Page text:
Study Suggests Hispanic College Graduates Earn Less than Whites

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A recent study by Georgetown University revealed that choosing the right major in college is especially important for Hispanics, who annually earn up to $36,000 less than white and Asian college graduates.

Even with a degree in mechanical engineering, with which Hispanics earn the highest salary at $70,000, graduates still received $13,000 less than their white counterparts.

But the study also suggests that even when Hispanics traditionally make less than other ethnic groups, Latina women may be at a greater disadvantage. In general, women choose majors that offer a lower-paying salary, like education, social work and art. Among chemical engineering, which is one highest-paying majors, women make $20,000 less a year compared to men with the same qualifications. If you are a teacher, you may be making $3,000 less than the male professor in the classroom down the hall.

What’s It Worth? The Economic Value of College Majors was completed from data collected in a 2009 Census survey that for the first time requested information on college majors. The report analyzed earnings originating from 171 majors, and found that on average petroleum engineering majors have the highest paying salary ($120,000), compared to the lowest, psychology majors, who earn about $29,000.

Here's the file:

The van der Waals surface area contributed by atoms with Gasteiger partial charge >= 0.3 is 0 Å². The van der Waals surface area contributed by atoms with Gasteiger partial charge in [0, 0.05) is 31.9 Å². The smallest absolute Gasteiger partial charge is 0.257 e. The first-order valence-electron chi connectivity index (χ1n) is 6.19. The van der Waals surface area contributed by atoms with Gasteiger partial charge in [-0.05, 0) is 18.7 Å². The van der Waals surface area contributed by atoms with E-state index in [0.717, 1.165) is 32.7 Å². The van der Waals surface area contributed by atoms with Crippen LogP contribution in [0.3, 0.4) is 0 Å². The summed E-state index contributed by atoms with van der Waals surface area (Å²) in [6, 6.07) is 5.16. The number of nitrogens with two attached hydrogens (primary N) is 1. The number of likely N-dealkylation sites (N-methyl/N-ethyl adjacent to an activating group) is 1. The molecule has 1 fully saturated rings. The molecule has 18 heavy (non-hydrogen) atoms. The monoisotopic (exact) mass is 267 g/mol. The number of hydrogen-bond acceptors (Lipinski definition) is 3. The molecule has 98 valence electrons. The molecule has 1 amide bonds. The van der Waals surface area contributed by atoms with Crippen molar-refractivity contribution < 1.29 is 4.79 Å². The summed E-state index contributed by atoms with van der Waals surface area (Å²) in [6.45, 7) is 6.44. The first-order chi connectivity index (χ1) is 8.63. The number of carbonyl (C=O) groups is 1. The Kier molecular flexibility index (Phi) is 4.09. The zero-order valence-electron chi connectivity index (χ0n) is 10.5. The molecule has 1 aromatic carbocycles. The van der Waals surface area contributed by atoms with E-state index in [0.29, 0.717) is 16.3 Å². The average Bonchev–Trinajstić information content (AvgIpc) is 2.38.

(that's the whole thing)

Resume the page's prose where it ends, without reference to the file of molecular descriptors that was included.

"It's important that you go to college and get a (bachelor's degree), but it's almost three to four times more important what you take," Anthony Carnevale, the director of Georgetown's Center on Education and the Workforce, told the AP. "The majors that are most popular are not the ones that make the most money."

Just last month, a report from the U.S. Department of Labor revealed that less than 17 percent of Hispanics have a college degree, compared to 36 percent among whites. But while we want to motivate more Latino youth to attend and graduate from college, this latest study allows mentors, siblings and padres to get a better picture of what awaits our college graduates. This can help us guide them in making more informed decisions about their chosen field. 

 

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